The Rose Bowl committee has registered the phrase as a trademark.
Other than that, however, the bowl is often a consolation prize for a team that didn't quite make it to the BCS National Championship Game. Since the onset of the BCS system, only twice – after the 2001 and '05 seasons – has the game decided the national championship, although USC's win over Michigan in the 2004 game earned the Trojans a share of the crown.
Rarely, under the current system, could the game serve as a national title winner. It would take a scenario like the one leading up to the '04 game to do it, considering the new BCS system includes the national title game held at the site of a BCS bowl but not actually in the bowl game itself.
It's not hard to imagine youngsters growing up now thinking about making the big time by playing in the BCS title game, not dancing over the Pasadena turf like Archie Griffin and Charles White did before.
"I bet they don't know for certain what it used to be," Ohio State head coach Jim Tressel said. "I'm sure they've had time to watch it over the years and they know it's something we always talk about."
Tressel may have sold his group – which plays what is essentially a play-in game for the Rose Bowl Saturday at Michigan – a little bit short, especially those who grew up tied to the Big Ten. Today's current group – save 28-year-old kicker Ryan Pretorius – would have been anywhere from 9 to 13 years old when the Buckeyes last qualified for the bowl, a thrilling 20-17 triumph over undefeated Arizona State in the 1997 Rose Bowl.
"That's one of the crazy things," said fullback Dionte Johnson, the son of former Buckeye Pepper Johnson, himself a Rose Bowl participant in 1985. "Growing up, my father always preached to me, going to the Rose Bowl, going to the Rose Bowl, to where I though the Rose Bowl was like the Super Bowl of college football."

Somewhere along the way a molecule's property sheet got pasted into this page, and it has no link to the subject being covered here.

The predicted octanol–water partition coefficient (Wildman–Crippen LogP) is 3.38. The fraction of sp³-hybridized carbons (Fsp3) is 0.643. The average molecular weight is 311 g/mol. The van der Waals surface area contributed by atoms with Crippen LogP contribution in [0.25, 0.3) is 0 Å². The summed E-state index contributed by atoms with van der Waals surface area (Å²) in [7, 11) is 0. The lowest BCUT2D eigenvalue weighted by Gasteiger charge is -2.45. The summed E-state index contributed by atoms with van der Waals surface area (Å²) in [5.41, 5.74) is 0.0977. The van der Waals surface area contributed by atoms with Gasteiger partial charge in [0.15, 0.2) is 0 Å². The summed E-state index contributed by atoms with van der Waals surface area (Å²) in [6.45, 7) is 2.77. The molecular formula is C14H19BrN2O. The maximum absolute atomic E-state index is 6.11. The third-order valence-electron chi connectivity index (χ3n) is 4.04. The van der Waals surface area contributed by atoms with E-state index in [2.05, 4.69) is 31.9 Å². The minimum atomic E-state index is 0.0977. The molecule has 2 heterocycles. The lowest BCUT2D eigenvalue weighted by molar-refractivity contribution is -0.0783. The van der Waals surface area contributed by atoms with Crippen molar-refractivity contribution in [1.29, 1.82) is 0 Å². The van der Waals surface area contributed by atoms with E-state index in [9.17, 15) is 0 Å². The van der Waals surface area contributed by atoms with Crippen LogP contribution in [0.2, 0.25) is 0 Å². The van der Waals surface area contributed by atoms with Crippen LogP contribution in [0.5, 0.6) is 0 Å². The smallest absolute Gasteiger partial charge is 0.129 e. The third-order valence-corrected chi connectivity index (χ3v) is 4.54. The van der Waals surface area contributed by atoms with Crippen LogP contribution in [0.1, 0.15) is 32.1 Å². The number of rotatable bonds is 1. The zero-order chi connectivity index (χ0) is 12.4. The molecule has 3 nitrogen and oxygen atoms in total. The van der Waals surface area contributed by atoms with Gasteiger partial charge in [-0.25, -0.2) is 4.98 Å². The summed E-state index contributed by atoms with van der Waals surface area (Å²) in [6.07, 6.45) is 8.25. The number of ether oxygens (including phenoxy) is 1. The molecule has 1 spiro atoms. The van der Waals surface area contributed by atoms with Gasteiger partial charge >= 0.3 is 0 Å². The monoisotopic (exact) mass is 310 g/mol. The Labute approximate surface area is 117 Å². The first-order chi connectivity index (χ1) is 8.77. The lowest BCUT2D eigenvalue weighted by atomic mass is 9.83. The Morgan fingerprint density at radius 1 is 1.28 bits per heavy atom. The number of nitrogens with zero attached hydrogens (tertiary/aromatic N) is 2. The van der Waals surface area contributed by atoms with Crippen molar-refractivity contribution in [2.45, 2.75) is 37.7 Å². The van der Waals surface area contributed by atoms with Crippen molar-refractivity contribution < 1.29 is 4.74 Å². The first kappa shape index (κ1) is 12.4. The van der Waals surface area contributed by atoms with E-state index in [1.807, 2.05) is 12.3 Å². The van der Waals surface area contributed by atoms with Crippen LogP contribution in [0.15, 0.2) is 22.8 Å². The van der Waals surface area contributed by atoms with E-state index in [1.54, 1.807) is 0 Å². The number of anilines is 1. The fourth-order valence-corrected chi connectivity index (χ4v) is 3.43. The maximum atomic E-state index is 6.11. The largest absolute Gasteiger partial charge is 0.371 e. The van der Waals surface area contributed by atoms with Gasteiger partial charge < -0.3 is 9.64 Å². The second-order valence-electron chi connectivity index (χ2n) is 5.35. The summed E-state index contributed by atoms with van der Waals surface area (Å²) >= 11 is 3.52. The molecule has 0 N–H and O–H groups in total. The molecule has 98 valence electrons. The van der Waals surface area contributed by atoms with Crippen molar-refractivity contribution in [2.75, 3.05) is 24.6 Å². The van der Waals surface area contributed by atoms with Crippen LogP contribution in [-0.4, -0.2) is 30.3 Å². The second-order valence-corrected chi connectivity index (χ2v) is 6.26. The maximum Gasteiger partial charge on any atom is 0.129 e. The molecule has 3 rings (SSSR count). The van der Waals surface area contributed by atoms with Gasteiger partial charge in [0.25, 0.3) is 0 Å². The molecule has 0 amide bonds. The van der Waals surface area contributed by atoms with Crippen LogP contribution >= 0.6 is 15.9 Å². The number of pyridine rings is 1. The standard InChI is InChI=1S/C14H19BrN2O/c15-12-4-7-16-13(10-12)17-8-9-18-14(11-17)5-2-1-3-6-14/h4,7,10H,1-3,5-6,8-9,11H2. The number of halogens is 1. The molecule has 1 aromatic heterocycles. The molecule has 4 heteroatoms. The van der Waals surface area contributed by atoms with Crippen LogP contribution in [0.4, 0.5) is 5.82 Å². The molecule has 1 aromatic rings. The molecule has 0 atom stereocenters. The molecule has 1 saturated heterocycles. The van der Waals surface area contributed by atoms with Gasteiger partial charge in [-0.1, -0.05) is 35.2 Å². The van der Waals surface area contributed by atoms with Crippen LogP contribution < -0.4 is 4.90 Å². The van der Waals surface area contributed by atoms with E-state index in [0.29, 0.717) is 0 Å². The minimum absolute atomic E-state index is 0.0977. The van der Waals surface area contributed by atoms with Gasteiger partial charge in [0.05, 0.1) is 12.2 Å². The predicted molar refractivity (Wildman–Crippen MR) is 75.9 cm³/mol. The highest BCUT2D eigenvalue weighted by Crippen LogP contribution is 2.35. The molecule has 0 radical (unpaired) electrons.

The Rose Bowl mystique spread throughout Big Ten country, even to Minnesota, which hasn't qualified for the game since 1961.
"When I first came here, my grandpa had joked with me, he was like, ‘The last time I'd been to the Rose Bowl is the last time the Gophers had been to the Rose Bowl, Minnesota, which was way back in the '60s.'" linebacker James Laurinaitis said. "He says, ‘What you have to do for me is get back to the Rose Bowl for me sometime at Ohio State."
However, there's still no denying that a trip to Pasadena would be nothing more than a consolation prize for Ohio State should the Buckeyes earn an outright Big Ten title with a win Saturday. Pasadena would appear to be the most likely landing point for the Buckeyes with a win, unless a dramatic chain of events involving losses for five of the top six teams in the nation unfolded, pushing OSU back into the top two of the BCS.
All season the goal, unquestionably, was to return to the BCS title game, a place where Ohio State suffered a 41-14 loss to Florida last season. That goal moved even further to the forefront once the Buckeyes moved up the polls to reach No. 1.
The reduction of prestige in bowls like the Rose Bowl is a necessary evil of the current system, which aims to match the two best teams in the nation against one another for a national championship game.
"(The Rose Bowl) might not be the BCS Championship Game, and that's kind of the bowl to me," said OSU punter A.J. Trapasso, who added he still has a fondness for the Rose. "That's kind of what they've done to the bowls to me. I don't think it's a terrible idea. I think it's great they're matching up the best possible teams in the best possible situations as far as bowls go."
Even if the Buckeyes do polish off Michigan in Ann Arbor Saturday, the traditional Rose Bowl celebration – the oft-repeated practice of team members posing with roses after qualification – might not take place. It would, at most, be anticlimactic, considering OSU's bowl fate wouldn't be quite sealed after Saturday's game.
But to some, no matter how a bid comes about, the Rose bowl will always hold a special place. Just ask former Buckeye running back Eddie George, who never got to play in the game, and one can tell he surely wished he had.
"(If we qualify) we can see our name in the end zone and be a part of the festivities, all that comes along with the Rose Bowl," George said Monday before turning somewhat wistful. "I always wanted to go to the Rose Bowl, and I never had a chance to play in it. Any time that you can go to a Rose Bowl, the Granddaddy of Them All, and play the sport that you love, it's overwhelming."